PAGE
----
Key PointsProtesters have gathered across Australia to mark the anniversary of Mahsa Amini’s death in Iran.Amini was detained in Iran for not wearing her hijab correctly and died in custody.Her death sparked widespread protests around the world against Iran’s increasingly autocratic regime.
A year after the
, protesters have taken to the streets in cities across Australia in solidarity and anger.
Thousands of people attended rallies calling for greater freedoms for women in Iran, held in Adelaide, Brisbane, Canberra, Hobart, Melbourne, Sydney and Perth on Saturday.
In September 2022, Amini was detained in Tehran by morality police over wearing ‘improper hijab’, and died in custody.
Iran’s coroner later linked her death to a “pre-existing medical condition”, but witnesses claimed she was beaten and her family said she was fit and healthy before her arrest.
Mahsa Amini’s death in custody in Iran sparked the ‘Woman, Life, Freedom’ movement. Source: AAP / Diego Fedele
, with women and young people often at the forefront as protesters in Iran targeted symbols of the Islamic Republic, burning pictures of Supreme Leader Ayatollah Ali Khamenei and chanting “Death to the Dictator”.
Women, including schoolgirls, took off and burned headscarves, revolting against laws obliging women to cover their hair and wear loose-fitting clothes.
Authorities in Iran have imposed travel bans and jail terms on several public figures, from athletes to actresses. Tehran drew further condemnation for torturing and executing protesters, including family members of the Australian diaspora.
Woman Life Freedom protesters on the steps of the Victorian Parliament. Source: AAP / Diego Fedele
Activists and politicians spoke at rallies across the country on Saturday to mark one year since Amini’s death, and demand greater freedoms for women.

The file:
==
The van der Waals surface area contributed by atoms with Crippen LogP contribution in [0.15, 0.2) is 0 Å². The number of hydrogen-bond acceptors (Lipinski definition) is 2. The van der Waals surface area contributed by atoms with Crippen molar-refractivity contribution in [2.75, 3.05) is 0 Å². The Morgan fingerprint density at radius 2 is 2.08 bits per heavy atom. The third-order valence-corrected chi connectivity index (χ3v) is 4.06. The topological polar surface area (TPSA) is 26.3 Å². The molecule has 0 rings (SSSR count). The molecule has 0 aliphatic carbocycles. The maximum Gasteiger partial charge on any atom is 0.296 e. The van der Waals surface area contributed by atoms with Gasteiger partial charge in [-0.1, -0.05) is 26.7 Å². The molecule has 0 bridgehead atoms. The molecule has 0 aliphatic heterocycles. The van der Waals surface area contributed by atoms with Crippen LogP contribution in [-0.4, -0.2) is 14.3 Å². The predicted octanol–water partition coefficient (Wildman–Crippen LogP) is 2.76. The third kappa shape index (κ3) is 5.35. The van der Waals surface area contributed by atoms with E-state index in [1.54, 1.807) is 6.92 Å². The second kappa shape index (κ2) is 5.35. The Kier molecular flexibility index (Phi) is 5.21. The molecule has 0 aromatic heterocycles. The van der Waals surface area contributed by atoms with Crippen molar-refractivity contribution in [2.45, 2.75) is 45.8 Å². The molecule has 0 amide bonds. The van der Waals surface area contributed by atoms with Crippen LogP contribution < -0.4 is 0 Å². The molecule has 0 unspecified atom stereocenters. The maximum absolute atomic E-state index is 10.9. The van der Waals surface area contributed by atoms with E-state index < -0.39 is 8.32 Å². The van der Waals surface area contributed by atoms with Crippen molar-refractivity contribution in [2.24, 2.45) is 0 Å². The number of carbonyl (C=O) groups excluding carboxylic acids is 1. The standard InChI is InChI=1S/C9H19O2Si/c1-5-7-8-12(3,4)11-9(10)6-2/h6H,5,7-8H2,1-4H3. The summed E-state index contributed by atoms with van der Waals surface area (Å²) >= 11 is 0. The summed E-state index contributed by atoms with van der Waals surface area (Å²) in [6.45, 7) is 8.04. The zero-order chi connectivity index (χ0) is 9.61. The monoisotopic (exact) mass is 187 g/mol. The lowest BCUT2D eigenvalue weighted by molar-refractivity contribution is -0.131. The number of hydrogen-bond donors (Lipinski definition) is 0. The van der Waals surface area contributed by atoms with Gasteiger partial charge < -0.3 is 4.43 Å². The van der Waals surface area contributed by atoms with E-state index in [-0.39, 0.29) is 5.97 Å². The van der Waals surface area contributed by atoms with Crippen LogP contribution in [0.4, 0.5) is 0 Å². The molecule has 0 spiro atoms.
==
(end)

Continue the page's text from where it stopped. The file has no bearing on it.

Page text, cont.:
NSW Greens members Mehreen Faruqi and David Shoebridge spoke at the Sydney Rally in Hyde Park, calling for condemnation of Iran’s regime.
The Melbourne rally was attended by Victorian Greens MP Tim Read and academic Kylie Moore-Gilbert. The latter was previously imprisoned for two years in Iran on espionage charges, allegations she has consistently denied.
Kylie Moore-Gilbert, who spent two years in prison in Iran on espionage charges – allegations which she denies. Source: SBS News
“It’s been really shocking and quite affecting for me to watch the events unfolding over Iran for the last 12 months,” Moore-Gilbert told SBS News.
“The brave women and men and children of Iran who are standing up against this horrific regime, who are taking to the streets still, even 12 months later, at great danger and risk to themselves, and are being tortured, are being raped, are being murdered or executed for simply standing up for their rights … these amazing, wonderful, brave people.”
South Australian senator Simon Birmingham joined Amnesty International’s Nader Zoljalali in Adelaide, while Queensland senator Paul Scar joined Greens member Amy McMahon at the Brisbane rally.
Canberra hosted Kathryn Allan, the founder of the Amnesty International Feminist Network, while protesters in Hobart were joined by Tasmanian senator Claire Chandler and state Greens leader Rosalie Woodruff.